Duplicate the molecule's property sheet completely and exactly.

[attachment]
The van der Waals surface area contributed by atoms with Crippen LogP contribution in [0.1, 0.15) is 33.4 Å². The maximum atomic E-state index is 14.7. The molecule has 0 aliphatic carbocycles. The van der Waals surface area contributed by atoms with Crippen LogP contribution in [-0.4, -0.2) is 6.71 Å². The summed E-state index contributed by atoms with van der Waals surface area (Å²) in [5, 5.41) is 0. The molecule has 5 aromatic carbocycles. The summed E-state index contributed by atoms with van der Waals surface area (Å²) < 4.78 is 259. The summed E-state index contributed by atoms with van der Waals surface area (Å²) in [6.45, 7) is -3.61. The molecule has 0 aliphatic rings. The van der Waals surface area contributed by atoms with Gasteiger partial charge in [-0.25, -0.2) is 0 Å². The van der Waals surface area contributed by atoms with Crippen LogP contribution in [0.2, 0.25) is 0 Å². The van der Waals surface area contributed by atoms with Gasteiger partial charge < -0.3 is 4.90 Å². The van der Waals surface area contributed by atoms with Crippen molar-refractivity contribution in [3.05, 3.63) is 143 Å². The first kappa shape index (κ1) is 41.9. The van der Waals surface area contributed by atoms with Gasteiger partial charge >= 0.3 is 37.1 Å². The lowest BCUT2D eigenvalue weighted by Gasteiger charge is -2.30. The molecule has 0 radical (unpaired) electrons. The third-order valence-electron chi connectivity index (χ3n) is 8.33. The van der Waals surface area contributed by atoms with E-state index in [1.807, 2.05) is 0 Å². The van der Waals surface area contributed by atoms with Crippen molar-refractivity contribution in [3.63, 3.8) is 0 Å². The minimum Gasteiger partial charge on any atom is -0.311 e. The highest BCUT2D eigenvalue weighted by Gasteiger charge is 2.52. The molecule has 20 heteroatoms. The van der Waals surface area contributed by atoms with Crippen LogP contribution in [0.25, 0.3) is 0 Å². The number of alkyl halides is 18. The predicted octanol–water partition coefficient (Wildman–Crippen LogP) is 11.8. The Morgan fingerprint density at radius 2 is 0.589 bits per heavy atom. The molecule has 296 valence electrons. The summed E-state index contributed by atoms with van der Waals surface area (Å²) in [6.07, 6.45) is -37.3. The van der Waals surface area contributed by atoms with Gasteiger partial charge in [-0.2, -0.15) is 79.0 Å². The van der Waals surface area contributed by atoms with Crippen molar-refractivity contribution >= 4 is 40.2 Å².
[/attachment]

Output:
The van der Waals surface area contributed by atoms with Crippen LogP contribution in [0.1, 0.15) is 33.4 Å². The maximum atomic E-state index is 14.7. The molecule has 0 aliphatic carbocycles. The van der Waals surface area contributed by atoms with Crippen LogP contribution in [-0.4, -0.2) is 6.71 Å². The summed E-state index contributed by atoms with van der Waals surface area (Å²) in [5, 5.41) is 0. The molecule has 5 aromatic carbocycles. The summed E-state index contributed by atoms with van der Waals surface area (Å²) < 4.78 is 259. The summed E-state index contributed by atoms with van der Waals surface area (Å²) in [6.45, 7) is -3.61. The molecule has 0 aliphatic rings. The van der Waals surface area contributed by atoms with Gasteiger partial charge in [-0.25, -0.2) is 0 Å². The van der Waals surface area contributed by atoms with Crippen LogP contribution in [0.2, 0.25) is 0 Å². The van der Waals surface area contributed by atoms with Gasteiger partial charge < -0.3 is 4.90 Å². The van der Waals surface area contributed by atoms with Crippen molar-refractivity contribution in [3.05, 3.63) is 143 Å². The first kappa shape index (κ1) is 41.9. The van der Waals surface area contributed by atoms with Gasteiger partial charge >= 0.3 is 37.1 Å². The lowest BCUT2D eigenvalue weighted by Gasteiger charge is -2.30. The molecule has 0 radical (unpaired) electrons. The third-order valence-electron chi connectivity index (χ3n) is 8.33. The van der Waals surface area contributed by atoms with E-state index in [1.807, 2.05) is 0 Å². The van der Waals surface area contributed by atoms with Crippen molar-refractivity contribution in [3.63, 3.8) is 0 Å². The minimum Gasteiger partial charge on any atom is -0.311 e. The highest BCUT2D eigenvalue weighted by Gasteiger charge is 2.52. The molecule has 20 heteroatoms. The van der Waals surface area contributed by atoms with Crippen LogP contribution in [0.25, 0.3) is 0 Å². The number of alkyl halides is 18. The predicted octanol–water partition coefficient (Wildman–Crippen LogP) is 11.8. The Morgan fingerprint density at radius 2 is 0.589 bits per heavy atom. The molecule has 296 valence electrons. The summed E-state index contributed by atoms with van der Waals surface area (Å²) in [6.07, 6.45) is -37.3. The van der Waals surface area contributed by atoms with Gasteiger partial charge in [-0.2, -0.15) is 79.0 Å². The van der Waals surface area contributed by atoms with Crippen molar-refractivity contribution >= 4 is 40.2 Å².